Monday, September 21, 2009
You're Perfect. I'm Doomed!
I was listening to a radio interview with James Wood, literary critic for The New Yorker, discussing his book How Fiction Works when the topic of the role of the critic came around and I was struck by one of the quotes (to paraphrase) that the critic should be interested in identifying how the writer failed to meet an 'ideal'.
Now I'm sure all of us (as either readers or writers) have our list of top authors as well as books that we feel epitomize the 'perfect' novel - but the thought of constantly being measured against such an ideal is daunting. I started musing (and agonizing I have to confess) over how the concept of the 'ideal' affects how I write as well as how I read. My experience with book groups and writing groups has led me to suspect that while the concept of seeking perfection in the writing craft can be noble it can also be devastating. How many of us haven't been stymied by the inner critic while writing - the one that says 'this stuff is crap, it'll never be as good as [insert appropriate esteemed author name here]' or who hasn't, as a reader, felt a novel pale in comparison to another to the point where all possible merits of the first book disappear completely?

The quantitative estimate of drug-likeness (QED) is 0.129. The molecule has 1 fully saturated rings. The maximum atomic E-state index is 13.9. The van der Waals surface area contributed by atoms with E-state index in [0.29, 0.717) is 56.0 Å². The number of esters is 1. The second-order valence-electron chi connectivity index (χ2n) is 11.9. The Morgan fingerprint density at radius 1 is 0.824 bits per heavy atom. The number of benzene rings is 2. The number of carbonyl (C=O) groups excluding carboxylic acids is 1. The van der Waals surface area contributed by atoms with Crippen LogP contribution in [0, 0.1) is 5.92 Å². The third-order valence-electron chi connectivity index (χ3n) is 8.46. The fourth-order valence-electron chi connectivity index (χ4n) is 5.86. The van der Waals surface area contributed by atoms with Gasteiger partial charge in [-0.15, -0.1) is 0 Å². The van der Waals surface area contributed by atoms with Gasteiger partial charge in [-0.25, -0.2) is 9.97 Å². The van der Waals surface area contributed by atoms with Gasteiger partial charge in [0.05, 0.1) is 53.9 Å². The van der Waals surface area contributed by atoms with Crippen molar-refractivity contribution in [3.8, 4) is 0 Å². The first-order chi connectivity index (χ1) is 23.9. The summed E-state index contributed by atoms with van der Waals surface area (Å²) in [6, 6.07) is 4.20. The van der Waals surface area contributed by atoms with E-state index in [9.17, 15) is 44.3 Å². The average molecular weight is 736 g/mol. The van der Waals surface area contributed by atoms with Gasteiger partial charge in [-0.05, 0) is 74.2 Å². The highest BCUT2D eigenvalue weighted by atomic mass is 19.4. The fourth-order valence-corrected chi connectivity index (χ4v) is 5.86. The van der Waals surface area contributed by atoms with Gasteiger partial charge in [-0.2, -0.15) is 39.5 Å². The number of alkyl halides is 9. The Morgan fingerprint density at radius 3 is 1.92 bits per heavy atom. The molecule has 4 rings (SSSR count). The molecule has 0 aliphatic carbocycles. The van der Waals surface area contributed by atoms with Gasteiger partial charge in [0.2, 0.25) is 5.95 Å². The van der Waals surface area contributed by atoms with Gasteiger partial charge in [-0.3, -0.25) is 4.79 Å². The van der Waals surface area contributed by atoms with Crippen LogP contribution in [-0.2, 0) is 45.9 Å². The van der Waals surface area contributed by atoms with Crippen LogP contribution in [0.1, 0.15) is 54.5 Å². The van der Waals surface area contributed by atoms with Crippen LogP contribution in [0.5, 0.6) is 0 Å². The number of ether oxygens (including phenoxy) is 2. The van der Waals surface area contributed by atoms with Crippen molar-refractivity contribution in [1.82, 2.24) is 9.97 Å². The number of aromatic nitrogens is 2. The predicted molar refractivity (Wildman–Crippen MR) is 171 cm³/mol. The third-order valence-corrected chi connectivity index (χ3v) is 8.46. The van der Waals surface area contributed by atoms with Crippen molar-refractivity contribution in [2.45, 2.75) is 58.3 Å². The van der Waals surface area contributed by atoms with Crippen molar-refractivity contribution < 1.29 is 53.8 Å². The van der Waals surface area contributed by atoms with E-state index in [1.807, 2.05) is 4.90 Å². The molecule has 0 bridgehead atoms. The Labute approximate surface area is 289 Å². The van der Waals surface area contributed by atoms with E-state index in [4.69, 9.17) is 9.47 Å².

It's taken me a while to overcome that fear of failure and commit a first draft to the page but there's no way I could complete a manuscript if I thought about the critics - especially not if they have some mythical ideal in mind (which no doubt no author could ever meet all the time!).
So - do you have an 'ideal' author or book that you think sets the standard? Do you ever feel intimidated by that in your writing? Who do you use as your 'ideal' when you think about honing and (dare I say it) perfecting your craft?